The only shrub currently in bloom in my garden is Cornus racemosa – the grey dogwood. Or gray dogwood, if you prefer the American spelling. The ‘grey’ part comes from its bark, which, is, um, a dull grey, as opposed to a shiny red or yellow or brown most other dogwoods have. Racemosa refers to the type of flower it has – racemes. That’s interesting in itself, because a racime usually refers to many flowers coming off a central stalk (Lily of the Valley is a common example). Then I found this reference that says due to the branching of the inflorescence “…it should be called a panicle.” Whatever its called, mine is loaded with flowers right now, and the flowering period has been quite long this year, and it appears quite attractive to various pollinators.
This shrub is native to southeastern Canada and northeastern United States. I discovered one at the edge of our wooded area and liked its leaves, which have a pale, almost grey underside, and its berries, which are white and appear in the fall, long after berries from other dogwoods have been gobbled up by birds. I purchased another a few years ago. I should have done a bit of research before I planted it because, as I’m just now discovering, it has this habit of suckering. That is, it sends up shoots from the roots or base of the trunk, that will lead to a nice size clump up to 3.5 metres (12 feet) high and wide if not pruned.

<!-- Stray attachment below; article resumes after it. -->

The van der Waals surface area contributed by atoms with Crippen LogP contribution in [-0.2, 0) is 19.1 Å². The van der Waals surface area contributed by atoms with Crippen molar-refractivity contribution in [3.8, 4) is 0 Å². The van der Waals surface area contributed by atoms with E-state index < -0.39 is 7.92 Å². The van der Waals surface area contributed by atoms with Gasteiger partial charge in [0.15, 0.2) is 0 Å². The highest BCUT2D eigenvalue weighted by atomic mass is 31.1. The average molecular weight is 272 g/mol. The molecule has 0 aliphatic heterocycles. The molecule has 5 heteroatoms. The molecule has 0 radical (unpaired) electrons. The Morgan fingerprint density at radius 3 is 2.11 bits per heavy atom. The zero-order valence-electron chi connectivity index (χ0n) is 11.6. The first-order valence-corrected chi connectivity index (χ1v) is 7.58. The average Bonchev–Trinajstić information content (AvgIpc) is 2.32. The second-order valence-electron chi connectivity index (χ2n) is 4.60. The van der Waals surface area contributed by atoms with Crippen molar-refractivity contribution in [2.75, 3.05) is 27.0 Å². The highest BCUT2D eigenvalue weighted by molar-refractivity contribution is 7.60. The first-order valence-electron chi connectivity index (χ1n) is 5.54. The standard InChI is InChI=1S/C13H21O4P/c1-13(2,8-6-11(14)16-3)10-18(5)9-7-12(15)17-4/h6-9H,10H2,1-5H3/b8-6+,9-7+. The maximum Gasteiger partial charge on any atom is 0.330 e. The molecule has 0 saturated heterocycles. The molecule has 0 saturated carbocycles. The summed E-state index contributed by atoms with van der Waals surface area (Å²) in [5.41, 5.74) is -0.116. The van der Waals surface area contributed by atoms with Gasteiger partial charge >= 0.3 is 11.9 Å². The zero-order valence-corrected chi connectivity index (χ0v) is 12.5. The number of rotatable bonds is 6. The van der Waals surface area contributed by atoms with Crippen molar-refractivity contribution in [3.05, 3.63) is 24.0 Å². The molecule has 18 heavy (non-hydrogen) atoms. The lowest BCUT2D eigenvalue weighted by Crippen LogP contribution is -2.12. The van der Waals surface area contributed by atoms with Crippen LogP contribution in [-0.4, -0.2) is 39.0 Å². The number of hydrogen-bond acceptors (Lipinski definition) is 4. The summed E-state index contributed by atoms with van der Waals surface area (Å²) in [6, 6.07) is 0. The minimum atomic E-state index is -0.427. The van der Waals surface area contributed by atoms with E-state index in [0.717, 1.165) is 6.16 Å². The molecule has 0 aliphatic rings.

The denseness of this bush, if left unpruned, makes it ideal as a screen (it hides our propane tank from my kitchen window view) and is great for wildlife. It’s tough, grows in sun or part shade, adapts to moist or dry soil, apparently does well in a more polluted, urban environment, and the leaves, most years, will turn a nice red in the fall.